You are not permitted to download, save or email this image. Visit image gallery to purchase the image.
Jessie Neilson reviews Little Gods by Jenny Ackland. Published by Allen & Unwin.
The Lovelock women are definitely of this ilk, and the three sisters are locked in an "ever-moving constellation of shifting alliances". Aunt Thistle in particular nurtures 12-year-old Olive to be strong and resilient, questioning everything. With this back-up she does not doubt herself, and calls herself a girl with a "magnificent brain".
Olive spends a lot of time at her cousins’ farm, which feels interchangeable with her own home in this fluid domestic set-up, and the children put on yearly plays, explore the barren back-blocks, and rescue infant animals from their roadkill-victim parents. She cherishes ghoulish subject matter, delighting in the sound of new words, macabre on her tongue. Sometimes she feels as if she is ethereal or invisible and not quite of the physical world, observing as if from some remove.
Along with her friend Peter, she tries to avoid confrontation in the school yard. Among her peers she is frequently the subject of gossip, and the roughest youngsters in town, the Sands, do their best to rile her simply for existing. Jethro is the meanest bully of all, and qualifies as one of the "little gods"; those people who assume they are powerful and use their arrogance to achieve shady things.
Apart from these tensions, the friends spend a reasonably idyllic childhood, making huts, adventuring, and disappearing into the world of imagination. However, what consumes Olive above all else is the knowledge she once had a baby sister, and only ambiguity surrounds her end.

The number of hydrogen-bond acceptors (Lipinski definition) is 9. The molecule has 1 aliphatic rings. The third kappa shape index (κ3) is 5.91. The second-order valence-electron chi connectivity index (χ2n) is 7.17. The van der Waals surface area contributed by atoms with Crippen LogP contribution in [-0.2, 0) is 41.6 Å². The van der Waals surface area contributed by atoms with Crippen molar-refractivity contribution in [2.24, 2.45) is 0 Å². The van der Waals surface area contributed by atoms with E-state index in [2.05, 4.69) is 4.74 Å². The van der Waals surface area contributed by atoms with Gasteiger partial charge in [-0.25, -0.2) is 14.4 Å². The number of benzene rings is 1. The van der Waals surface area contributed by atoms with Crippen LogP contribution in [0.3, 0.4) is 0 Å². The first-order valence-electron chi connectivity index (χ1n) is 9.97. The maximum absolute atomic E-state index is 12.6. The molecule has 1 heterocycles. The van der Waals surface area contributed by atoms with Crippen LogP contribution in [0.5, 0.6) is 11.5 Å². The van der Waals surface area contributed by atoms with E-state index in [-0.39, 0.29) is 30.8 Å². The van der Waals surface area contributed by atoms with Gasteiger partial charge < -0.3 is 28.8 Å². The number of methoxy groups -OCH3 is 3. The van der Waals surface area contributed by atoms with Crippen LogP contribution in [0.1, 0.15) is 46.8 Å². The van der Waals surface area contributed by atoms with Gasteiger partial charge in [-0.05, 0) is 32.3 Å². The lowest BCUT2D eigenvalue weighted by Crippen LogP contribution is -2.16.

Coupled with this awareness, she finds that more aspects of the adult world are seeping in, and from witnessed interactions between adults close to her she is startled to realise that life can be unexpected, difficult and cruel for adults too. Olive approaches the dark side of life at first strategically, through Aunt Rue’s introductions to her old nursing books, which display fascinating diagrams of pustules, wounds, rashes and infections "in exacting purple and nicotine tones".
However, as her mind begins to fire off conspiracy theories concerning the demise of her sister, Olive turns wholeheartedly to this focus. She attempts seances, using ouija boards, in a hope of ascertaining some truth, for the elders in her family will not approach the subject.
This is the second novel from Melbourne-based teacher and writer, Jenny Ackland. With attention to the small things, she beautifully portrays a dusty, dazed, and boisterous childhood in all its bewilderment. Ackland empowers her protagonist so we can feel only compassion for her; for her rage at uncertainty and vindictiveness, and as she attempts to order her history, to seek clarity and a truth. A generous and finely-tuned work.
- Jessie Neilson is a University of Otago library assistant.